This is why the results of an assessment must be quantifiable in some way, as this quantification allows both you and your members to measure the change that occurred as a result of the course.
Measuring this change has benefits for both your members and your learning business alike:
- For your learning business, understanding this change gives you insight into both the knowledge of your members and the efficacy of your courses to instruct them. This empowers you to create courses and provide recommendations that will be most useful for your members’ ongoing professional development.
- For your members, measuring this change allows them to achieve certifications, licenses, and accreditation to build their professional profiles. Further, they can understand their own knowledge and areas of improvement that they should seek to alleviate.
eLearning assessments should only be used when there is a clear instructional imperative— so, only when they’re required for completion of the course or generally helpful for either of the two parties listed above.
What are the different types of online assessment?
There are a variety of types of eLearning assessments that you can use to evaluate your association’s members.
The assessments that you choose will depend on a variety of factors, including the learning objectives of your course and the assessment functionality of your LMS. Because your objectives will vary both across and within courses, you’ll want to have a variety of assessment types in your toolkit to use.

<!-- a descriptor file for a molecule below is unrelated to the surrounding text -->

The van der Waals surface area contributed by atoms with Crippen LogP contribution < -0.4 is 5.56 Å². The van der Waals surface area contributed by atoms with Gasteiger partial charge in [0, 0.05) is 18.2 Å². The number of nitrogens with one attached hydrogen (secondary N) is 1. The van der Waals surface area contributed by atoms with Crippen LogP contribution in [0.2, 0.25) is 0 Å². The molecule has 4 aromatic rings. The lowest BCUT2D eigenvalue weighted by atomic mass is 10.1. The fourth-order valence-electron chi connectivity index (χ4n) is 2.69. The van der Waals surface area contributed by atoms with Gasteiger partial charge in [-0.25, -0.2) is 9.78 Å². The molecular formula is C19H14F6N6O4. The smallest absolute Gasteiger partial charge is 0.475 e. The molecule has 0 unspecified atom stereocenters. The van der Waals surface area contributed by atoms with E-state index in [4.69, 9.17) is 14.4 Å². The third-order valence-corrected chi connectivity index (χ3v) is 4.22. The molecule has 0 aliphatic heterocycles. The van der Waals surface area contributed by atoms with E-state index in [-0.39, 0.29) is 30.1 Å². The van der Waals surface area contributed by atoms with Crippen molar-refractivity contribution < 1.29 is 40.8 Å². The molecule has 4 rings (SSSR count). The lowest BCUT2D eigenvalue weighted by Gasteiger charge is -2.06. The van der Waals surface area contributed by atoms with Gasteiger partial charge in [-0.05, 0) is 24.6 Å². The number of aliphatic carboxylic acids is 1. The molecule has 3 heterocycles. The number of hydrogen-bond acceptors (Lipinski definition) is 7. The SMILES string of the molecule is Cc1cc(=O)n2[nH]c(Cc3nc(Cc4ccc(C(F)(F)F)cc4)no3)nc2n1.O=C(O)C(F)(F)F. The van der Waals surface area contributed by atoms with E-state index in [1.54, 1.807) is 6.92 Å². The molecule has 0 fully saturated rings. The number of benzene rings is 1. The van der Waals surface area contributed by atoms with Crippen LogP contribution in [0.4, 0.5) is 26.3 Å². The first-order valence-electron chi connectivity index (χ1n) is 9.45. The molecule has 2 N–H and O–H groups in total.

Let’s walk through 10 assessment options that you can incorporate into your next course.
Multiple-Choice and Multiple Response
Multiple-choice assessments are those that pose a question with three to five accompanying responses. Learners are asked to choose the one correct answer that aligns with the question asked.
In a similar vein, multiple-response assessments pose a question and a multitude of accompanying responses. In this scenario, however, multiple of the response options can be correct— so, learners are tasked with identifying all of the correct options.
These types of assessments are best for testing the basic memorization of facts. Of the two, multiple-response is slightly more challenging, especially if the number of correct answers isn’t specified in the prompt itself.
Sequencing assessments challenge learners to place elements in a specific order. For example, you could ask learners to:
- Create a timeline. For example, imagine you’re creating a course in which learners need to understand the history of developing a process they’re expected to use. You can present the key points in the history of developing the process out of order, and ask the learner to sequence them in the correct order.
- Detail a process. Now, let’s say you’re teaching learners to complete a specific task that requires following a number of steps in order. You can present these steps out of order and ask learners to sequence them in the correct fashion to test their memorization of the process.